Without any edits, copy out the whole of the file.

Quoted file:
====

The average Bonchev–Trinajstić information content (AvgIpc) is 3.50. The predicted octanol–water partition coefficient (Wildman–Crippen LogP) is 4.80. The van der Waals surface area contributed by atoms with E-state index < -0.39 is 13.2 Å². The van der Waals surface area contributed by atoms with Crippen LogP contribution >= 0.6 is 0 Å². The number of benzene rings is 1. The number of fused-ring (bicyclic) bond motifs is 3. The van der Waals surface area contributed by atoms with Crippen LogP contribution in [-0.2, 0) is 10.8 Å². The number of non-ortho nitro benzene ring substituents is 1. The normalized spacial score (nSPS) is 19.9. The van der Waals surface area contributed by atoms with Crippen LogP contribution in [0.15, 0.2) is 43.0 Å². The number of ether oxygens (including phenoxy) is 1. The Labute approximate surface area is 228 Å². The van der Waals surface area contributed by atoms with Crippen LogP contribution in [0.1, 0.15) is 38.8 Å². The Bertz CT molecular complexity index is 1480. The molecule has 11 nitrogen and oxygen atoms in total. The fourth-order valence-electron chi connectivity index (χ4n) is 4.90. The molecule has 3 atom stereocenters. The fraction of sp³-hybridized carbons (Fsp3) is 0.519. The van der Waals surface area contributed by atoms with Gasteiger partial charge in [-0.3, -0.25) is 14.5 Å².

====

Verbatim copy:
The average Bonchev–Trinajstić information content (AvgIpc) is 3.50. The predicted octanol–water partition coefficient (Wildman–Crippen LogP) is 4.80. The van der Waals surface area contributed by atoms with E-state index < -0.39 is 13.2 Å². The van der Waals surface area contributed by atoms with Crippen LogP contribution >= 0.6 is 0 Å². The number of benzene rings is 1. The number of fused-ring (bicyclic) bond motifs is 3. The van der Waals surface area contributed by atoms with Crippen LogP contribution in [-0.2, 0) is 10.8 Å². The number of non-ortho nitro benzene ring substituents is 1. The normalized spacial score (nSPS) is 19.9. The van der Waals surface area contributed by atoms with Crippen LogP contribution in [0.15, 0.2) is 43.0 Å². The number of ether oxygens (including phenoxy) is 1. The Labute approximate surface area is 228 Å². The van der Waals surface area contributed by atoms with Crippen LogP contribution in [0.1, 0.15) is 38.8 Å². The Bertz CT molecular complexity index is 1480. The molecule has 11 nitrogen and oxygen atoms in total. The fourth-order valence-electron chi connectivity index (χ4n) is 4.90. The molecule has 3 atom stereocenters. The fraction of sp³-hybridized carbons (Fsp3) is 0.519. The van der Waals surface area contributed by atoms with Gasteiger partial charge in [-0.3, -0.25) is 14.5 Å².